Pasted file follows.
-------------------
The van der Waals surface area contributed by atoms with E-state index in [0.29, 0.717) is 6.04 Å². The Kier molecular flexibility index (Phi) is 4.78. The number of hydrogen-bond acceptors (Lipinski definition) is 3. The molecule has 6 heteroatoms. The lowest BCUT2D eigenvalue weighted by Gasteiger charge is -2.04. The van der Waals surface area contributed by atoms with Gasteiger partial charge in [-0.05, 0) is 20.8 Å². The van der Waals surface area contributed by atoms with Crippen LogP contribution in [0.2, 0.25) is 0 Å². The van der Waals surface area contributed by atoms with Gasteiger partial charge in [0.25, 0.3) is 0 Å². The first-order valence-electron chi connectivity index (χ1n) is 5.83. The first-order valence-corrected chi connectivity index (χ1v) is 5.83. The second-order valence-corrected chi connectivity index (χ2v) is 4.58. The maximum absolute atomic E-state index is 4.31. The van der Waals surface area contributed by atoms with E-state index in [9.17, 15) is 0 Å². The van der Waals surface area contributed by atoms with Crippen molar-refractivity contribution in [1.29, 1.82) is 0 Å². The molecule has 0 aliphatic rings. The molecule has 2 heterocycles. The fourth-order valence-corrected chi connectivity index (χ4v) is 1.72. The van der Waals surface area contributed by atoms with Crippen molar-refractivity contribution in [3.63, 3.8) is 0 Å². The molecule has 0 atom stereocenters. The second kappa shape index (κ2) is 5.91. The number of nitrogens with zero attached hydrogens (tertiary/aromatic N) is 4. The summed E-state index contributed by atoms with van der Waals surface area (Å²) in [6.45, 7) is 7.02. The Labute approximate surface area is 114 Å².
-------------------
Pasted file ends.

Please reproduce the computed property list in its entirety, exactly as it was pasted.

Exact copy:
The van der Waals surface area contributed by atoms with E-state index in [0.29, 0.717) is 6.04 Å². The Kier molecular flexibility index (Phi) is 4.78. The number of hydrogen-bond acceptors (Lipinski definition) is 3. The molecule has 6 heteroatoms. The lowest BCUT2D eigenvalue weighted by Gasteiger charge is -2.04. The van der Waals surface area contributed by atoms with Gasteiger partial charge in [-0.05, 0) is 20.8 Å². The van der Waals surface area contributed by atoms with Crippen LogP contribution in [0.2, 0.25) is 0 Å². The van der Waals surface area contributed by atoms with Gasteiger partial charge in [0.25, 0.3) is 0 Å². The first-order valence-electron chi connectivity index (χ1n) is 5.83. The first-order valence-corrected chi connectivity index (χ1v) is 5.83. The second-order valence-corrected chi connectivity index (χ2v) is 4.58. The maximum absolute atomic E-state index is 4.31. The van der Waals surface area contributed by atoms with E-state index in [9.17, 15) is 0 Å². The van der Waals surface area contributed by atoms with Crippen molar-refractivity contribution in [1.29, 1.82) is 0 Å². The molecule has 0 aliphatic rings. The molecule has 2 heterocycles. The fourth-order valence-corrected chi connectivity index (χ4v) is 1.72. The van der Waals surface area contributed by atoms with Crippen molar-refractivity contribution in [3.63, 3.8) is 0 Å². The molecule has 0 atom stereocenters. The second kappa shape index (κ2) is 5.91. The number of nitrogens with zero attached hydrogens (tertiary/aromatic N) is 4. The summed E-state index contributed by atoms with van der Waals surface area (Å²) in [6.45, 7) is 7.02. The Labute approximate surface area is 114 Å².